2013
07.18

Right now, 99% of people are going “Don’t you mean CALs?”.  Nope.  In the hosting world licensing via SPLA is very different – it makes every other kind of licensing from every vendor look easy.  I reckon SPLA is managed in MSFT by these guys.  SALs are a way of licensing some products in hosting on a per user basis.  Some products have a choice of per-proc or per-user, and some, like RDS, only support the per-user SAL.

I worked in hosting in the past for several years but never had to count SALs … they weren’t popular because:

  • They’re near impossible to count in a multi-tenant environment: firewalled, no-trust, maybe no domains, and a significant chance that the hoster has no access to the VMs.
  • You can’t rely on the customer to count the users correctly … hell, they’ll probably ask why the should be counting anything or claim that they don’t know what a user account is.

I was asked if I had a solution to this earlier this week.  I didn’t at the time, but a conversation on Windows Weekly got me thinking.

Step 2: Use Hyper-V

Of course!  There is a reason as you will see.

Step 2: Contractually Require VM Access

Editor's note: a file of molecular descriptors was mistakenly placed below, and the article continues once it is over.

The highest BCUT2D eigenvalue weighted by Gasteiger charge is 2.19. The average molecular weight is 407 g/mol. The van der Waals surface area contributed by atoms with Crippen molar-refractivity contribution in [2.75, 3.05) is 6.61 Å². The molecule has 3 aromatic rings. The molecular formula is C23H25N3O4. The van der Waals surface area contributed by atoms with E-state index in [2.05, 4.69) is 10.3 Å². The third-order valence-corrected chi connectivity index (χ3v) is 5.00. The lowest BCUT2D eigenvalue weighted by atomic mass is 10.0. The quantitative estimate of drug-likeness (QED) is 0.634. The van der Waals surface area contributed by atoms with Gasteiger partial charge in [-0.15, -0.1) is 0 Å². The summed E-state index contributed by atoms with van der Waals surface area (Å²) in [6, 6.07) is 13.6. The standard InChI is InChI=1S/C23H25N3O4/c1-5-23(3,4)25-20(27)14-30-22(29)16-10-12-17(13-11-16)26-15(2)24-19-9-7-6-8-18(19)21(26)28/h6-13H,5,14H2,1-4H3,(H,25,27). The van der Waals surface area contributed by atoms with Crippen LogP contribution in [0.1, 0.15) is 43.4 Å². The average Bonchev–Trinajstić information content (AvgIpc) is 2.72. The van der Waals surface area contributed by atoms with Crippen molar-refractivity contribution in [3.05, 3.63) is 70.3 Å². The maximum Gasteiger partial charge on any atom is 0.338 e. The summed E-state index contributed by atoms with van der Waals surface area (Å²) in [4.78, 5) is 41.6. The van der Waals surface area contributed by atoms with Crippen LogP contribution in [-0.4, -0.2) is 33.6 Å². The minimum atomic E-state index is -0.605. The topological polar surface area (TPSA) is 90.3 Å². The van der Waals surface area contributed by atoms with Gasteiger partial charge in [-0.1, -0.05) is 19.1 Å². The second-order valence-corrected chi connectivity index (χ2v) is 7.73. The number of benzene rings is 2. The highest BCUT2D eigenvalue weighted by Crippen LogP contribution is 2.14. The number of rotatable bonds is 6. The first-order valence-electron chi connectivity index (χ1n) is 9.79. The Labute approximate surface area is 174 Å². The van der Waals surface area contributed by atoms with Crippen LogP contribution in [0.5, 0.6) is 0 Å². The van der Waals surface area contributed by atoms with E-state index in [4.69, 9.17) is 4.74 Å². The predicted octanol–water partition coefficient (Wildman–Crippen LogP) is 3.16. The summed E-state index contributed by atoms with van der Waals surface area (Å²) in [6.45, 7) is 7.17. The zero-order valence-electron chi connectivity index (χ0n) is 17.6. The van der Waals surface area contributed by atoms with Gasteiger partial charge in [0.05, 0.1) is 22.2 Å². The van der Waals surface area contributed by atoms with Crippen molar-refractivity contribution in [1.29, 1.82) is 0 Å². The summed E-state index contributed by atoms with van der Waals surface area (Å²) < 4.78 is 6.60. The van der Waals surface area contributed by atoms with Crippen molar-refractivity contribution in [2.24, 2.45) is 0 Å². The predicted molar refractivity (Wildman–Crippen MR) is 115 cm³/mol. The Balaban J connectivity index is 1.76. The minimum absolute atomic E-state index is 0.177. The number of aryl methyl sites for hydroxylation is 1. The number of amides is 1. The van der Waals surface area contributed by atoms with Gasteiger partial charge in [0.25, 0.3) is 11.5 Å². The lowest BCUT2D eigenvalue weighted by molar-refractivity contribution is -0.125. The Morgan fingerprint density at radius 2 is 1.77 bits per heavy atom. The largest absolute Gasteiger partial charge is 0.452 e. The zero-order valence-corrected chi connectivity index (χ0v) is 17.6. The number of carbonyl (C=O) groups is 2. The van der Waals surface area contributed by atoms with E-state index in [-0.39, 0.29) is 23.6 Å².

Anyone signing up a contract using SALs must allow the hoster local admin rights in the VMs.  That’s probably there by default, but the tenant might delete those rights.  Maybe you have an Orchestrator task to verify rights.  If that fails, it sends emails to the tenant and puts the VMs into a saved state after X days.  Naughty!

Step 3: Audit via Scheduled PowerShell Script

Each VM will have a scheduled task to scan for user accounts, usage, and numbers.  Maybe this is a script that is scheduled via the VM template.  That’s a bit static and very messy to change – Forget ConfigMgr in this environment.  Maybe you use your local admin rights via Orchestrator to do this scan?

I wonder if you can kick off runbooks with dynamically queried VM names (pulled by querying a customer’s currently deployed VMs?

Step 4: Get the Results

Honestly, I don’t know Orchestrator beyond the marketing – so maybe it can pull out results from the VM.  Maybe not.  If not, or if you do use an internally scheduled script, you could write the results to pre-defined keys in the VMs registry.  You could then query those results via KVP via the integration components.

Anyway … that’s one way.  I’m sure there’s lots others?

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